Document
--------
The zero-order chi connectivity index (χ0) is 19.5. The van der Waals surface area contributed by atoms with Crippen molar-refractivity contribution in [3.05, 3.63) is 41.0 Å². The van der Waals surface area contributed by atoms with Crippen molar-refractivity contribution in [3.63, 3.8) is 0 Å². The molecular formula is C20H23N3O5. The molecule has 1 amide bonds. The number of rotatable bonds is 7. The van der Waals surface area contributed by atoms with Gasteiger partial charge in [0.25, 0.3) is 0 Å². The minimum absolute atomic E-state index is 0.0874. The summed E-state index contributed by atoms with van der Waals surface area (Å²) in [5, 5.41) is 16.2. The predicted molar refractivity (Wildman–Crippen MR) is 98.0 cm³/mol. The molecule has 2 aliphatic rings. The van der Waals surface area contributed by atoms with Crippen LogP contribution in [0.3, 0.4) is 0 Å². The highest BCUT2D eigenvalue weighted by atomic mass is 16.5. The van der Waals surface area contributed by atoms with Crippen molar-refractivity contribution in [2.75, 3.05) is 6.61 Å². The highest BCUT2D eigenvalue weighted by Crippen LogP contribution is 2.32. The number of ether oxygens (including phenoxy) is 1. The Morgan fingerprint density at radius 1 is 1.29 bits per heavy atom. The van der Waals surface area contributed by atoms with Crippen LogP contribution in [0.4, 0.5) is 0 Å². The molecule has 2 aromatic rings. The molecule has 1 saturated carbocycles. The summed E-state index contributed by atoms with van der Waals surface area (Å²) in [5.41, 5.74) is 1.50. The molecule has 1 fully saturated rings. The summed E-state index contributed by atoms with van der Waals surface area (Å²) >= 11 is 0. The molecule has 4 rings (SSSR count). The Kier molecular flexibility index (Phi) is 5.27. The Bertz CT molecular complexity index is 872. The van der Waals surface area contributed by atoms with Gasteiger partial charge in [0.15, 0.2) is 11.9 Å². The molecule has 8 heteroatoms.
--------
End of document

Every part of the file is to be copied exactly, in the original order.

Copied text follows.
The zero-order chi connectivity index (χ0) is 19.5. The van der Waals surface area contributed by atoms with Crippen molar-refractivity contribution in [3.05, 3.63) is 41.0 Å². The van der Waals surface area contributed by atoms with Crippen molar-refractivity contribution in [3.63, 3.8) is 0 Å². The molecular formula is C20H23N3O5. The molecule has 1 amide bonds. The number of rotatable bonds is 7. The van der Waals surface area contributed by atoms with Gasteiger partial charge in [0.25, 0.3) is 0 Å². The minimum absolute atomic E-state index is 0.0874. The summed E-state index contributed by atoms with van der Waals surface area (Å²) in [5, 5.41) is 16.2. The predicted molar refractivity (Wildman–Crippen MR) is 98.0 cm³/mol. The molecule has 2 aliphatic rings. The van der Waals surface area contributed by atoms with Crippen LogP contribution in [0.3, 0.4) is 0 Å². The highest BCUT2D eigenvalue weighted by atomic mass is 16.5. The van der Waals surface area contributed by atoms with Crippen molar-refractivity contribution in [2.75, 3.05) is 6.61 Å². The highest BCUT2D eigenvalue weighted by Crippen LogP contribution is 2.32. The number of ether oxygens (including phenoxy) is 1. The Morgan fingerprint density at radius 1 is 1.29 bits per heavy atom. The van der Waals surface area contributed by atoms with Crippen LogP contribution in [0.4, 0.5) is 0 Å². The molecule has 2 aromatic rings. The molecule has 1 saturated carbocycles. The summed E-state index contributed by atoms with van der Waals surface area (Å²) in [5.41, 5.74) is 1.50. The molecule has 1 fully saturated rings. The summed E-state index contributed by atoms with van der Waals surface area (Å²) >= 11 is 0. The molecule has 4 rings (SSSR count). The Kier molecular flexibility index (Phi) is 5.27. The Bertz CT molecular complexity index is 872. The van der Waals surface area contributed by atoms with Gasteiger partial charge in [0.15, 0.2) is 11.9 Å². The molecule has 8 heteroatoms.